A few months ago, an old college chum tracked me down via the internet. We hadn’t been in touch for over 40 years but he had vivid memories of me.
“I had never met anyone who questioned things as much as you did,” he wrote. “You were critical, cynical, sarcastic; didn’t seem to care who liked you or what they thought abot you; yet you could be very kind and thoughtful…Forgive me from quoting from The Lonely Crowd (Note: a scathing indictment of conformity in the 50s) but you seemed autonomous and inner-directed.”
Lovely to hear. Especially since by my own recollection, I was a snide, wiseguy, scared, self-involved, faithless and goal-less.
This started me thinking about how subjective our perceptions can be. Could it be that the chracter traits we dislike about ourselves are viewed by others as virtues? Conversely, are our proudest aspects sometimes seen as defects? Can we ever see through the veil of pesonality to experience another’s true essence? Is there really a “real self” (that elusive core the therapists are always trying to get us access)? And if so, is it the same as the spark of G-d each Jew claims as his/her own eternal flame?
In his book Spirit Matters, Micahel Lerner suggests a five minute exercise to put us in touch with our own holiness and that of others:
“Next time you are at work, or at a social gathering, look at each person, one by one. See each one as embodiments of G-d, one of G-d’s faces. Become aware of the many resistances you have to seeing others as embodiments of G-d. Are you focussing on all the “faults” of these others? You know that you have “faults” as well; but that doesn’t make you any less an embodiment of Spirit.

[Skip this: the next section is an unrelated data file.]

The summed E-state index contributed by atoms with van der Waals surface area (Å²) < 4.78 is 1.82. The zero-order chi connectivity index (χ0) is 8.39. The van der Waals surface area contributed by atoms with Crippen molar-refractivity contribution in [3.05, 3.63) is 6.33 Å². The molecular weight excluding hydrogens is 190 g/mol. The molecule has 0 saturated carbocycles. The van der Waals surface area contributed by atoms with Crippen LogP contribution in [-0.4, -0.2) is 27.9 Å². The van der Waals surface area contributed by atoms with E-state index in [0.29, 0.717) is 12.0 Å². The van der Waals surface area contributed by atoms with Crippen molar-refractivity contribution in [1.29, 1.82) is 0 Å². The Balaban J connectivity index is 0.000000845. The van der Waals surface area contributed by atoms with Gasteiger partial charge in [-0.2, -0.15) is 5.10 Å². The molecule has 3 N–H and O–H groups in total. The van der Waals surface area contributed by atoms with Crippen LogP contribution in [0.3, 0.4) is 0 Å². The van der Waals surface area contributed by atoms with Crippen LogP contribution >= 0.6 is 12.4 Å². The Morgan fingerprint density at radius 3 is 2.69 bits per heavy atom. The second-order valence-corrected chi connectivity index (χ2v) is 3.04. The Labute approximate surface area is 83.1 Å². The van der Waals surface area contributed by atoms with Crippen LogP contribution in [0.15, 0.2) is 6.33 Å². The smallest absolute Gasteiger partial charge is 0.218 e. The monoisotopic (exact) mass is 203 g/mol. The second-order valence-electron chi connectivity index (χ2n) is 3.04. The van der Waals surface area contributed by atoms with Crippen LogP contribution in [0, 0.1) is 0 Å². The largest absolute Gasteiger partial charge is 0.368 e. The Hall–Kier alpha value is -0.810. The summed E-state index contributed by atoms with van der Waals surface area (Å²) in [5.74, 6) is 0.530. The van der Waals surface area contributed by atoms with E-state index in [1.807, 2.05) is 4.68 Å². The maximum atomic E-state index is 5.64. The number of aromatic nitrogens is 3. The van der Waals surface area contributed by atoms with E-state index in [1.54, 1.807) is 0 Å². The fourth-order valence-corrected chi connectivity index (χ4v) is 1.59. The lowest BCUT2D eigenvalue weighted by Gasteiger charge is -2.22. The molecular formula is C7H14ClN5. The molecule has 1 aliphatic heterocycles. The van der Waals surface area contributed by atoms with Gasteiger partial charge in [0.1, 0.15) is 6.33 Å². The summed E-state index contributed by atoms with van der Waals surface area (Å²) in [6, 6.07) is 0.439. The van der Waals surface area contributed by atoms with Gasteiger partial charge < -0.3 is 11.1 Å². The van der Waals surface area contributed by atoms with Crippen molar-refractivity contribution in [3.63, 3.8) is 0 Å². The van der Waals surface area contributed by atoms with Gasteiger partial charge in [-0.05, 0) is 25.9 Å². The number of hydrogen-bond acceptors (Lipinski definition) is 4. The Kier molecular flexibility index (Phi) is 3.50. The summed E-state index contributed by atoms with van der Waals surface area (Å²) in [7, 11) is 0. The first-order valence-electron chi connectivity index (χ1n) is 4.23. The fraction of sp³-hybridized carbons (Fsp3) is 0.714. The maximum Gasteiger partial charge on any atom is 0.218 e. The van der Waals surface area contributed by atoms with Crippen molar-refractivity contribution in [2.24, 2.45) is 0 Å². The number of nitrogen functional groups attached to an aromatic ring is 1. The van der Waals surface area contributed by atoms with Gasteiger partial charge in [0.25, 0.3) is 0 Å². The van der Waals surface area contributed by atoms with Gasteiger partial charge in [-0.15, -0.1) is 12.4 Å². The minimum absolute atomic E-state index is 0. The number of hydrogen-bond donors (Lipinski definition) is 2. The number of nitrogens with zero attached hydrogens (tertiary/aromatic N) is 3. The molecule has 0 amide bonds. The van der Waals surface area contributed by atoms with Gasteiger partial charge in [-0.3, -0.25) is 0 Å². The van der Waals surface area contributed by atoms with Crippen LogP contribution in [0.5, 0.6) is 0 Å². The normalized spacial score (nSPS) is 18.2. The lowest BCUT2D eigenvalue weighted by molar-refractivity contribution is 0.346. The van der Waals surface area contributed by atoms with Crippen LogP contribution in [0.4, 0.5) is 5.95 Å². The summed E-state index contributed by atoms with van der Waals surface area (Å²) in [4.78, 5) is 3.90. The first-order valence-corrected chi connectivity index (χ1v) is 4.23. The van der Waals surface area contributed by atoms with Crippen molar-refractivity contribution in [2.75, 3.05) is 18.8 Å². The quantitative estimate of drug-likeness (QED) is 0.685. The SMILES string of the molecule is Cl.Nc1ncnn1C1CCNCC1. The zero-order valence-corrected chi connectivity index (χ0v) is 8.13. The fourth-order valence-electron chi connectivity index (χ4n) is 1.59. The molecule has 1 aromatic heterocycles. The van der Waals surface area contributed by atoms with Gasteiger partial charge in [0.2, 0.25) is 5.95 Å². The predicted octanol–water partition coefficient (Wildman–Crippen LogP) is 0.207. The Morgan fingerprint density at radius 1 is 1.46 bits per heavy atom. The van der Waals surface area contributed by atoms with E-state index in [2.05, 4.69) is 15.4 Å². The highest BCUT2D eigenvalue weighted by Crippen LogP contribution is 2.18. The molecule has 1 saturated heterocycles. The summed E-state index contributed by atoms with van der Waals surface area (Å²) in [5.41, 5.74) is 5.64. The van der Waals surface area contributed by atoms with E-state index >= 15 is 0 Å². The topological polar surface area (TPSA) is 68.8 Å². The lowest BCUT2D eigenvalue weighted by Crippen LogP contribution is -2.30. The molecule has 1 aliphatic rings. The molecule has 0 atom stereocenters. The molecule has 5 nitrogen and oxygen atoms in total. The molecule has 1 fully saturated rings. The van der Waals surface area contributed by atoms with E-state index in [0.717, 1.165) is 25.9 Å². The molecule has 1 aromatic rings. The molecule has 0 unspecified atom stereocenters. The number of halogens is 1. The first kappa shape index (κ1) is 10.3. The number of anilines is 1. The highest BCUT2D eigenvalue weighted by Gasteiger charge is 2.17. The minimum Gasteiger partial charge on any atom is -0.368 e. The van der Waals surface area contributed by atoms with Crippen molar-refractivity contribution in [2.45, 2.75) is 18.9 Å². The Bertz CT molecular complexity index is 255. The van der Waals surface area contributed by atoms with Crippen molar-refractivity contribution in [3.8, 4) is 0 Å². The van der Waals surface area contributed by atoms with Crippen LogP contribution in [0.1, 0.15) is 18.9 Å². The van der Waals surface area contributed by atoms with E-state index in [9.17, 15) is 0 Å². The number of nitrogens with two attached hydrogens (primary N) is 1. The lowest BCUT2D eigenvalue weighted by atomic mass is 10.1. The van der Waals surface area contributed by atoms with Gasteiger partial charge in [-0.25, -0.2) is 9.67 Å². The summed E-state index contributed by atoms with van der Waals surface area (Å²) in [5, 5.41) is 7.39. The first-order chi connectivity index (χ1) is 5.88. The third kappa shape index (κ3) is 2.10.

“Has someone taught you that your real value is that you are so different from others in some respect or other – and that it’s only the ways that we are different that make us really count? You are certainly valuable in your uniqueness. But you are also valuable for what you have in common with everyone else – your ability to embody and emanate Divine Engery.”
Nice idea though it may not be so simple to pull off. Jews are critical enough to find human flaws even in our great patriarchs. One of the things we do best is give advice—usually an indirect way of saying “You know what’s wrong with you?” A famous quote attributed to Rabbi Zalman Schacter-Shalomi is “The most difficult thing about being a rabbi is you have to really love Jews.”
On the other hand, G-d is often easy to love. Thus, this Hashem R Us approach may be worth a try.